While doing yard work earlier this week, Isaac and I found a wee American Toad hiding underneath our deck. After a few attempts to catch him (each time Isaac picked the toad up, the toad would pee on him and he’d drop the toad) we found a large bucket and went about building a habitat for Denver (the name Isaac gave the toad). I pulled out my Wildlife of Ontario handbook and read to both kids about Denver the American Toad. According to my kids, Denver needed daisies and asters and plantain leaves and sand and ants to be happy so they carefully built this downright adorable temporary home for him. The kids took turns carrying Denver the American Toad around the yard, until I finally asked them to set the bucket down in the shade in the backyard.
I was doing more backyard tidying when we found a garter snake hiding underneath the play structure. Looking a little closer at the snake we realized he had half a toad in his mouth. Half of a freaking toad — with just the hind legs sticking out. I still barf in my mouth a little picturing it. Both kids panicked thinking it was Denver (who was hiding under the daisies) but once they realized Denver was safe, all of us stood staring at this perfect example of food chains in nature. While we’ve always read and talked about food chains — both where wildlife get their food from and where humans get their food from — it was something entirely different to watch this garter snake take in a toad. After the snake was finished he took off into the leaves, faster than I’ve ever seen any snake move.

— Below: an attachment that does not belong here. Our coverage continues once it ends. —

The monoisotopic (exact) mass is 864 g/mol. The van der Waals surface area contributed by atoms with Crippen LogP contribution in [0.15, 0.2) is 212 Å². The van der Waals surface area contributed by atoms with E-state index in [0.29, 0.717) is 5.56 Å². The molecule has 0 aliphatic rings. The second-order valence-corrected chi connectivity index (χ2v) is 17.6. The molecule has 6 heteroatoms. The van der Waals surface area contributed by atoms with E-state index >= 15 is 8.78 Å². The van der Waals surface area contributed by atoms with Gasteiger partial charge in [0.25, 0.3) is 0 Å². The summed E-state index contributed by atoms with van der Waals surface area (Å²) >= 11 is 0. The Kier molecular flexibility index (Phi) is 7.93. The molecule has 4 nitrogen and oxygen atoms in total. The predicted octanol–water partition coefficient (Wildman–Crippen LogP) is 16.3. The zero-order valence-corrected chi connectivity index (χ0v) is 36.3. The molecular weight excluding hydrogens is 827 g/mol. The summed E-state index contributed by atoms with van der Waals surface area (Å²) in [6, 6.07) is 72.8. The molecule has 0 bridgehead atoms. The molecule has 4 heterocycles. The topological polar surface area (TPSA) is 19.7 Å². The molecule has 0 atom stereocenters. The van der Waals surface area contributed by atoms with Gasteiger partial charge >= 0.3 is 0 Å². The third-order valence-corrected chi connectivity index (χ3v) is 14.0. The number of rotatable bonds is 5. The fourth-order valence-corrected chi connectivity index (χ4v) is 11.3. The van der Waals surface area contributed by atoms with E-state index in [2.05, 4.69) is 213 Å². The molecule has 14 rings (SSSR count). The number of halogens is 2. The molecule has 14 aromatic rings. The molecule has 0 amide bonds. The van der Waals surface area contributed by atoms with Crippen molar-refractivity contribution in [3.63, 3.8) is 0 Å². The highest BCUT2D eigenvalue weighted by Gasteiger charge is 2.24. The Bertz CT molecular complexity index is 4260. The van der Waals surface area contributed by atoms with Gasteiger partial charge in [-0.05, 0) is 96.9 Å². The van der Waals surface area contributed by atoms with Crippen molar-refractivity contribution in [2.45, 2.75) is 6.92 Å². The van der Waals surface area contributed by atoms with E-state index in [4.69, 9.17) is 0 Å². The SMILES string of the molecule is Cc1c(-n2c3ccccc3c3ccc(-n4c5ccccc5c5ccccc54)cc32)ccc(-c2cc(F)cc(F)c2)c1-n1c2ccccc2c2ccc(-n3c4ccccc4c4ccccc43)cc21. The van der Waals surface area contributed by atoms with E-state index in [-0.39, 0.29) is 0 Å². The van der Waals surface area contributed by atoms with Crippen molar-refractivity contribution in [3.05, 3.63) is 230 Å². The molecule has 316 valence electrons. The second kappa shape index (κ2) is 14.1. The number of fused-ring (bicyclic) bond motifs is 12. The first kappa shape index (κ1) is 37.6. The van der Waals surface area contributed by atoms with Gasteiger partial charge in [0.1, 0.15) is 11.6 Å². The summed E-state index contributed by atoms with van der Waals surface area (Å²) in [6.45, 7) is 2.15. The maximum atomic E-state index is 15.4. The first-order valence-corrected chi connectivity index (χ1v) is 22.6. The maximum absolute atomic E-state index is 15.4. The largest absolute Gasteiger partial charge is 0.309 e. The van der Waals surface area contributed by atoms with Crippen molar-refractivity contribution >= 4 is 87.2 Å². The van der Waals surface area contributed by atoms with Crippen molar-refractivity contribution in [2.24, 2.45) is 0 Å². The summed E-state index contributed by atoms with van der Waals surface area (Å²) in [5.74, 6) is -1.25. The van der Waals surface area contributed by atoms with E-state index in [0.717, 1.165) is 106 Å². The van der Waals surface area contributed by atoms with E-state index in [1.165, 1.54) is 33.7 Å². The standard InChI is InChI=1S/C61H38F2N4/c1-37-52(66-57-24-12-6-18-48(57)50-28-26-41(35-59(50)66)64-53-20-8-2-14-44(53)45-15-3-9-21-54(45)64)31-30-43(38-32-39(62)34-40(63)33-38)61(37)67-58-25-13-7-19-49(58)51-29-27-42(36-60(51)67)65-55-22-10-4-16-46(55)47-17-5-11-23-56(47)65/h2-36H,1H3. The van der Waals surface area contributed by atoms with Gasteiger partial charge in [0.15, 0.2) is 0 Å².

I was sure the kids would have been upset about watching the toad and the snake, especially Isaac who is quite sensitive and finds every Disney Nature movie upsetting, crying and yelling at the TV every time a carnivore comes on screen. Instead they were fascinated and told their friends all about it, with Isaac declaring that this is his favourite house ever (we’ve lived in three homes in the last two years, so he’s had a few to pick from).
Denver was safely released back under the deck before bedtime.
And as for me, I’m wondering if I’ll ever adjust to life in the woods.